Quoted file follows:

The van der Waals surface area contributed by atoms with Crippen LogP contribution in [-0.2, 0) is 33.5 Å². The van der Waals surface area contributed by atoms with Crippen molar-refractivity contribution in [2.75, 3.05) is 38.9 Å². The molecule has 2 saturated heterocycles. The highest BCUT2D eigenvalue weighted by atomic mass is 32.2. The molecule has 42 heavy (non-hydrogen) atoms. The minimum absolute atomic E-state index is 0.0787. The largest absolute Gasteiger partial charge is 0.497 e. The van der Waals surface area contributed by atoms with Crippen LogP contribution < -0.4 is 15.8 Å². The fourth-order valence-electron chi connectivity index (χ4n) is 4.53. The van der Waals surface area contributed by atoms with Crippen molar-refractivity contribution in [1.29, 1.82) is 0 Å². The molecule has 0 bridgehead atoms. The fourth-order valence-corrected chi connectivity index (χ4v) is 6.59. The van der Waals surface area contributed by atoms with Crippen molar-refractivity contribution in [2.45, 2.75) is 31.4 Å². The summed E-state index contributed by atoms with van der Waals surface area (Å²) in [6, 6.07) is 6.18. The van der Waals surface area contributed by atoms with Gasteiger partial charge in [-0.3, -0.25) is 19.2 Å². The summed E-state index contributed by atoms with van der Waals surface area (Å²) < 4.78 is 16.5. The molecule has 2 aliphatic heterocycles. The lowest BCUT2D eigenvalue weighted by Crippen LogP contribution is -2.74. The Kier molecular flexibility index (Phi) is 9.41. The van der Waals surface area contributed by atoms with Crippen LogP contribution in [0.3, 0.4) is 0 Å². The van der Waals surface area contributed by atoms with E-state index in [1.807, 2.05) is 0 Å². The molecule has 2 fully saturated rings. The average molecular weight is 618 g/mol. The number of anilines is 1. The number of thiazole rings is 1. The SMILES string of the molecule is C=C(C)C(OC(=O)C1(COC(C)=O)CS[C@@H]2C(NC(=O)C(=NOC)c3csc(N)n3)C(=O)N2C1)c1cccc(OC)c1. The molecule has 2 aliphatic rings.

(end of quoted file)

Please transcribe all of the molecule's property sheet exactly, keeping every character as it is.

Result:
The van der Waals surface area contributed by atoms with Crippen LogP contribution in [-0.2, 0) is 33.5 Å². The van der Waals surface area contributed by atoms with Crippen molar-refractivity contribution in [2.75, 3.05) is 38.9 Å². The molecule has 2 saturated heterocycles. The highest BCUT2D eigenvalue weighted by atomic mass is 32.2. The molecule has 42 heavy (non-hydrogen) atoms. The minimum absolute atomic E-state index is 0.0787. The largest absolute Gasteiger partial charge is 0.497 e. The van der Waals surface area contributed by atoms with Crippen LogP contribution < -0.4 is 15.8 Å². The fourth-order valence-electron chi connectivity index (χ4n) is 4.53. The van der Waals surface area contributed by atoms with Crippen molar-refractivity contribution in [1.29, 1.82) is 0 Å². The molecule has 0 bridgehead atoms. The fourth-order valence-corrected chi connectivity index (χ4v) is 6.59. The van der Waals surface area contributed by atoms with Crippen molar-refractivity contribution in [2.45, 2.75) is 31.4 Å². The summed E-state index contributed by atoms with van der Waals surface area (Å²) in [6, 6.07) is 6.18. The van der Waals surface area contributed by atoms with Gasteiger partial charge in [-0.3, -0.25) is 19.2 Å². The summed E-state index contributed by atoms with van der Waals surface area (Å²) < 4.78 is 16.5. The molecule has 2 aliphatic heterocycles. The lowest BCUT2D eigenvalue weighted by Crippen LogP contribution is -2.74. The Kier molecular flexibility index (Phi) is 9.41. The van der Waals surface area contributed by atoms with Crippen LogP contribution in [0.3, 0.4) is 0 Å². The van der Waals surface area contributed by atoms with E-state index in [1.807, 2.05) is 0 Å². The molecule has 2 fully saturated rings. The average molecular weight is 618 g/mol. The number of anilines is 1. The number of thiazole rings is 1. The SMILES string of the molecule is C=C(C)C(OC(=O)C1(COC(C)=O)CS[C@@H]2C(NC(=O)C(=NOC)c3csc(N)n3)C(=O)N2C1)c1cccc(OC)c1. The molecule has 2 aliphatic rings.